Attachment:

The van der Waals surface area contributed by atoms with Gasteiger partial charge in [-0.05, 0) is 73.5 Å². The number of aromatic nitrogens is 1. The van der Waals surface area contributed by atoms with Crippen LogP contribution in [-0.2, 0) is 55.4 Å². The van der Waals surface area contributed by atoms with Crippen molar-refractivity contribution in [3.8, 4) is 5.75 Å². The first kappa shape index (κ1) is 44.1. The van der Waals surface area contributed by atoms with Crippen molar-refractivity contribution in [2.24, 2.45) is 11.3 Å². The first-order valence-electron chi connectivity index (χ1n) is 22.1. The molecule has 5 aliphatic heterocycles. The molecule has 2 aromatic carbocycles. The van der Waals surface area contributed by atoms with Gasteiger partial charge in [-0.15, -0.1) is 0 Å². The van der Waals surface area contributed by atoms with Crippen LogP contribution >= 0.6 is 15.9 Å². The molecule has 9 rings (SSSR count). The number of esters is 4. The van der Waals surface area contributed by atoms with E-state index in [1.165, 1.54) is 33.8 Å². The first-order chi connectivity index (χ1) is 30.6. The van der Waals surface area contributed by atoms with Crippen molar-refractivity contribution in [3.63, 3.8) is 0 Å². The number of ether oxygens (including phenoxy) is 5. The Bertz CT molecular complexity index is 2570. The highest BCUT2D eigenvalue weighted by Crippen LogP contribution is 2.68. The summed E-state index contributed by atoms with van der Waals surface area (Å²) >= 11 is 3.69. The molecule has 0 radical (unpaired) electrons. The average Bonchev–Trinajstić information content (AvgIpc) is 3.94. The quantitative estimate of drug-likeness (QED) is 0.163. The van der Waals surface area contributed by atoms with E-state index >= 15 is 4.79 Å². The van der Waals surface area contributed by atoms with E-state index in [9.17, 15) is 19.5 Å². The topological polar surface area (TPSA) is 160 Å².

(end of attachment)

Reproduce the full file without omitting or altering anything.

The van der Waals surface area contributed by atoms with Gasteiger partial charge in [-0.05, 0) is 73.5 Å². The number of aromatic nitrogens is 1. The van der Waals surface area contributed by atoms with Crippen LogP contribution in [-0.2, 0) is 55.4 Å². The van der Waals surface area contributed by atoms with Crippen molar-refractivity contribution in [3.8, 4) is 5.75 Å². The first kappa shape index (κ1) is 44.1. The van der Waals surface area contributed by atoms with Crippen molar-refractivity contribution in [2.24, 2.45) is 11.3 Å². The first-order valence-electron chi connectivity index (χ1n) is 22.1. The molecule has 5 aliphatic heterocycles. The molecule has 2 aromatic carbocycles. The van der Waals surface area contributed by atoms with Gasteiger partial charge in [-0.15, -0.1) is 0 Å². The van der Waals surface area contributed by atoms with Crippen LogP contribution >= 0.6 is 15.9 Å². The molecule has 9 rings (SSSR count). The number of esters is 4. The van der Waals surface area contributed by atoms with E-state index in [1.165, 1.54) is 33.8 Å². The first-order chi connectivity index (χ1) is 30.6. The van der Waals surface area contributed by atoms with Crippen molar-refractivity contribution in [3.63, 3.8) is 0 Å². The number of ether oxygens (including phenoxy) is 5. The Bertz CT molecular complexity index is 2570. The highest BCUT2D eigenvalue weighted by Crippen LogP contribution is 2.68. The summed E-state index contributed by atoms with van der Waals surface area (Å²) >= 11 is 3.69. The molecule has 0 radical (unpaired) electrons. The average Bonchev–Trinajstić information content (AvgIpc) is 3.94. The quantitative estimate of drug-likeness (QED) is 0.163. The van der Waals surface area contributed by atoms with E-state index >= 15 is 4.79 Å². The van der Waals surface area contributed by atoms with E-state index in [9.17, 15) is 19.5 Å². The topological polar surface area (TPSA) is 160 Å².